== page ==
How PEZ Is Kind Of Responsible For The Invention Of eBay

In the world of comic books, every hero and villain has an origin story. It's the whole back narrative that explains how an everyday person developed their superhuman powers and skills, turning them into the characters we love and hate. As it turns out, in the world of tech and the Internet, websites have origin stories, too. It's the lore behind the search engines and websites we use everyday, usually without more than a second thought, showing us how they came to be — from the spark of an idea to the online destinations we scroll through absentmindedly for hours.

eBay, one of the original online marketplaces, which became particularly famous for its bidding auctions, has a specifically interesting backstory. Would you believe we have eBay in part thanks to PEZ? Yup, that's right. At least as far as the story goes. PEZ candy and those classic dispensers might be one of the main reasons eBay exists and, by extension, every subsequent selling platform created in its image.

If your first reaction is "how?" or "there's no way," keep reading to learn how PEZ supposedly played a role in the origin of one of the largest online marketplaces of our generation.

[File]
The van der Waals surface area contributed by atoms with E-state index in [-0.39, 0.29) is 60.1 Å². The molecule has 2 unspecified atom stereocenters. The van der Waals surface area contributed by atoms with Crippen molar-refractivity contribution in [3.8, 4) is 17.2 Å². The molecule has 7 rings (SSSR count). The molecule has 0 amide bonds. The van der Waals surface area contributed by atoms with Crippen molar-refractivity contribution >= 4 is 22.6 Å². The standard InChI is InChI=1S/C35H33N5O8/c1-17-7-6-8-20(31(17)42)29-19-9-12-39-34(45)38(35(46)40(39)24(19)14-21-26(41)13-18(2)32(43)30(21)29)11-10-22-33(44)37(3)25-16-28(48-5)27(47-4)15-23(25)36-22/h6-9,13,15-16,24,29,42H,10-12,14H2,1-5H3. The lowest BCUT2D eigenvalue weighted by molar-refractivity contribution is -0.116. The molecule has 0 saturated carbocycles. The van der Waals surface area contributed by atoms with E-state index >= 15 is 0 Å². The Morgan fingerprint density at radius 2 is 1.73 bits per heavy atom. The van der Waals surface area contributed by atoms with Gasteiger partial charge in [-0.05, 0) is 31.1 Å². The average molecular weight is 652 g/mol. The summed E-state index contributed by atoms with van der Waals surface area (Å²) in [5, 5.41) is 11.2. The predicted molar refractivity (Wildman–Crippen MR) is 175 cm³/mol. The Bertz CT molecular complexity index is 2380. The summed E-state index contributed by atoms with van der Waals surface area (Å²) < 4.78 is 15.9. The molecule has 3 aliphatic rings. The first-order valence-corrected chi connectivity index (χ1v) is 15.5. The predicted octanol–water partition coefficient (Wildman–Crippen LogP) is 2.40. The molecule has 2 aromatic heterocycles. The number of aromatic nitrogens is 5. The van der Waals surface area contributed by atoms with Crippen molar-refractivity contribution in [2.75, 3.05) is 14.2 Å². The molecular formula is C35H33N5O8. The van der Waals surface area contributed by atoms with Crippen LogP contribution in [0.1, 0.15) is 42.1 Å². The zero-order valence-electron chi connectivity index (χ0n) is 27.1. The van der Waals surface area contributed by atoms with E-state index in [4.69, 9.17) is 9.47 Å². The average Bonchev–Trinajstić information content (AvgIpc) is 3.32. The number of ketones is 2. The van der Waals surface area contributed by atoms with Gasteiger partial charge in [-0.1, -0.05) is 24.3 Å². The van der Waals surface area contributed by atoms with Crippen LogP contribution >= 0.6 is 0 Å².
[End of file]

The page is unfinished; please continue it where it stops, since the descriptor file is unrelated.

eBay's founder was a big PEZ collector

In a New York Times article from 2003, reporter Leah Nathans Spiro dug into the infamous candy brand by interviewing Scott McWhinnie, the candy's then-president, or "Pezident," as his employees called him, about the brand. Apparently, according to some PEZ lore, the founder of eBay, Pierre M. Omidyar, was a big PEZ collector. While it may be well-known in the tech and software world that Omidyar started eBay as a hobby, many might not know why.

According to the PEZ narrative, the story goes the Omidyar wanted to create a space for his then-fiancée, Pam Wesley, to buy and sell different PEZ dispensers on the internet so she could expand her collection. And so, he built her one — a romantic gesture if there ever was one. However, according to eBay, this story isn't true, but rather an infamous myth (per eBay). CNN Money confirmed the story was false, noting that one of eBay's first employees, Mary Lou Song, penned the tale herself. "Nobody wants to hear about a thirty-year-old genius who wanted to create a perfect market," Song explained to Adam Cohen for his book, "The Perfect Store: Inside eBay." "They want to hear that he did it for his fiancée."

Whether you choose to believe this as fact or fiction, there's no denying it's a tale worthy of telling.